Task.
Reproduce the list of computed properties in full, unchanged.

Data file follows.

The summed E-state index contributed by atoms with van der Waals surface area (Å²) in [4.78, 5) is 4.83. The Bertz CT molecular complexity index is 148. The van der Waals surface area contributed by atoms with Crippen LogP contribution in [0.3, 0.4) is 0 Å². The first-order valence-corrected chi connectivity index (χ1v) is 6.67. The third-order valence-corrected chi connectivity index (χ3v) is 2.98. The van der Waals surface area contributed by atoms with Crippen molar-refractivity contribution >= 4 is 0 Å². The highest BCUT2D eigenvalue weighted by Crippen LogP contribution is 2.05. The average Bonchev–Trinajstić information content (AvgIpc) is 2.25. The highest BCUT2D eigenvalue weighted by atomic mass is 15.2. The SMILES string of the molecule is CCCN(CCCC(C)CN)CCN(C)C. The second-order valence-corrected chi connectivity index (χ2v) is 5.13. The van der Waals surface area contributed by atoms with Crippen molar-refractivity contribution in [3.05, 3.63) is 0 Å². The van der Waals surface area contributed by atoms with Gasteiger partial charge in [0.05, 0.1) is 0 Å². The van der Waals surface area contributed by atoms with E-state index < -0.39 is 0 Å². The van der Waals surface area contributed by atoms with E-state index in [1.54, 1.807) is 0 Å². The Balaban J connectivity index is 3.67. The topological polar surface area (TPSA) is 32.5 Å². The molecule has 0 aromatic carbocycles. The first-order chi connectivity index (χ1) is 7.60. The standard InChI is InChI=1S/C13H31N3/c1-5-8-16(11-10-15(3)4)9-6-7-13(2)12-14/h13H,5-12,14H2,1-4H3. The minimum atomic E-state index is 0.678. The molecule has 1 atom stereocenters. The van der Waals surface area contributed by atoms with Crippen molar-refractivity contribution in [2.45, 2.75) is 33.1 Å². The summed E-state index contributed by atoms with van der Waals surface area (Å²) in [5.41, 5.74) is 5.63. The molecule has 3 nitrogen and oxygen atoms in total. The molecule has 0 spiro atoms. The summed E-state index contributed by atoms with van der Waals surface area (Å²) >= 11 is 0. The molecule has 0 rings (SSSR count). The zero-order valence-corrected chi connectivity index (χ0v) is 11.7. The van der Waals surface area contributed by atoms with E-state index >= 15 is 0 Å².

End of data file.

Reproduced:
The summed E-state index contributed by atoms with van der Waals surface area (Å²) in [4.78, 5) is 4.83. The Bertz CT molecular complexity index is 148. The van der Waals surface area contributed by atoms with Crippen LogP contribution in [0.3, 0.4) is 0 Å². The first-order valence-corrected chi connectivity index (χ1v) is 6.67. The third-order valence-corrected chi connectivity index (χ3v) is 2.98. The van der Waals surface area contributed by atoms with Crippen molar-refractivity contribution >= 4 is 0 Å². The highest BCUT2D eigenvalue weighted by Crippen LogP contribution is 2.05. The average Bonchev–Trinajstić information content (AvgIpc) is 2.25. The highest BCUT2D eigenvalue weighted by atomic mass is 15.2. The SMILES string of the molecule is CCCN(CCCC(C)CN)CCN(C)C. The second-order valence-corrected chi connectivity index (χ2v) is 5.13. The van der Waals surface area contributed by atoms with Crippen molar-refractivity contribution in [3.05, 3.63) is 0 Å². The van der Waals surface area contributed by atoms with Gasteiger partial charge in [0.05, 0.1) is 0 Å². The van der Waals surface area contributed by atoms with E-state index < -0.39 is 0 Å². The van der Waals surface area contributed by atoms with E-state index in [1.54, 1.807) is 0 Å². The Balaban J connectivity index is 3.67. The topological polar surface area (TPSA) is 32.5 Å². The molecule has 0 aromatic carbocycles. The first-order chi connectivity index (χ1) is 7.60. The standard InChI is InChI=1S/C13H31N3/c1-5-8-16(11-10-15(3)4)9-6-7-13(2)12-14/h13H,5-12,14H2,1-4H3. The minimum atomic E-state index is 0.678. The molecule has 1 atom stereocenters. The van der Waals surface area contributed by atoms with Crippen molar-refractivity contribution in [2.45, 2.75) is 33.1 Å². The summed E-state index contributed by atoms with van der Waals surface area (Å²) in [5.41, 5.74) is 5.63. The molecule has 3 nitrogen and oxygen atoms in total. The molecule has 0 spiro atoms. The summed E-state index contributed by atoms with van der Waals surface area (Å²) >= 11 is 0. The molecule has 0 rings (SSSR count). The zero-order valence-corrected chi connectivity index (χ0v) is 11.7. The van der Waals surface area contributed by atoms with E-state index >= 15 is 0 Å².